AUD has been the poster child for the recovery in risk assets since the early, darker days of the pandemic and its continued position at the front of the pack is probable but in no way guaranteed by the path of the global economy in the coming 12 months. Unfortunately, even more so than usual, the fate of the Australian economy and the dollar is almost exclusively in the hands of other people.
Chinese double-edged sword
Exports to China are worth 260% of Australia’s next most valuable trading partner – Japan – and the continued demand for commodity exports from China kept both commodity prices and the AUD well supported through the pandemic. The main exports of both iron ore and coal are set to prices falls as supply issues that have dominated markets during the pandemic fade.
Relations however between China and Australia have soured somewhat through 2020. Initially this started following Australia joining others in the international community in asking for an independent enquiry into the evolution and spread of the Covid-19 virus but the mood has improved and recent moves have seen China impose tariffs and bans on some Australian exports.
At the moment this covers coal, copper, wine, sugar, timber, cotton, beef and lobster to varying extents but an oversized impact will come should China start to target iron ore or LNG. At the moment, we do not see this happening for two reasons:
- International relations tend to improve as economies get richer as both China and Australia will do in bouncing back from the
- Trade is set to become a lot more predictable with China as a whole given the election of Joe Biden and the gradual softening of Trump trade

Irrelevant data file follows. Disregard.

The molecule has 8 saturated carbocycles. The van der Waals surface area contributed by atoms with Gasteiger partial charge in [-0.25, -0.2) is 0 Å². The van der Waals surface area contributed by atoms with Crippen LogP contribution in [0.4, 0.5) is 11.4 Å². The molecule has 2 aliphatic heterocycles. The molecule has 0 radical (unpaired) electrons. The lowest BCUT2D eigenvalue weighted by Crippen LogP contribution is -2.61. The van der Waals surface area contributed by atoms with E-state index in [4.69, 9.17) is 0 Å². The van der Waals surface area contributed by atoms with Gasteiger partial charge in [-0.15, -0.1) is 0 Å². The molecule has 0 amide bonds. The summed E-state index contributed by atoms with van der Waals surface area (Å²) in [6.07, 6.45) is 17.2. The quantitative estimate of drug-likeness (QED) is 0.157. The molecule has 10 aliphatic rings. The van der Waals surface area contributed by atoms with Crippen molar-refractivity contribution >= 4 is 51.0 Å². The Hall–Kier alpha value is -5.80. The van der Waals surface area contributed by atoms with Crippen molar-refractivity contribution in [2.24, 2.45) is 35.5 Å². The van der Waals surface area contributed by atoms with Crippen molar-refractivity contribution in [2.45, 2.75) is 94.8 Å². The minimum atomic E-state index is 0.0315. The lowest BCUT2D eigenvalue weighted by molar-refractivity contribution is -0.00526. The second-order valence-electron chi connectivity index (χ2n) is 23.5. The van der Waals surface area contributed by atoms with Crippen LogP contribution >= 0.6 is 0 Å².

Sunshine is the best disinfectant
Australia’s handling of the Covid-19 crisis is broadly comparable to New Zealand’s although the strength of the contagion in the state of Victoria meant longer lockdowns than was originally envisaged. With the news that multiple vaccines may be available in the coming months and Australia entering the summer, limiting the transmission of a respiratory disease, Australia is in a prime position to get back up and running a lot quicker than those of us in the Northern Hemisphere.
Central bank on standby
The Reserve Bank of Australia has been one of the most aggressive central banks in combating the economic effects of the pandemic but it will be tricky to maintain that level of aggression moving forward.
Unlike their antipodean cousins, the RBA have stepped away from talking about negative interest rates and we think that threats of their use will lack credibility going forward, a strong AUD will likely breeze through them.
In summary, if market minds are focused on a recovery then we will be looking for a higher AUD and it is not out of the realms of possibility that AUD outperforms the majority of the G10.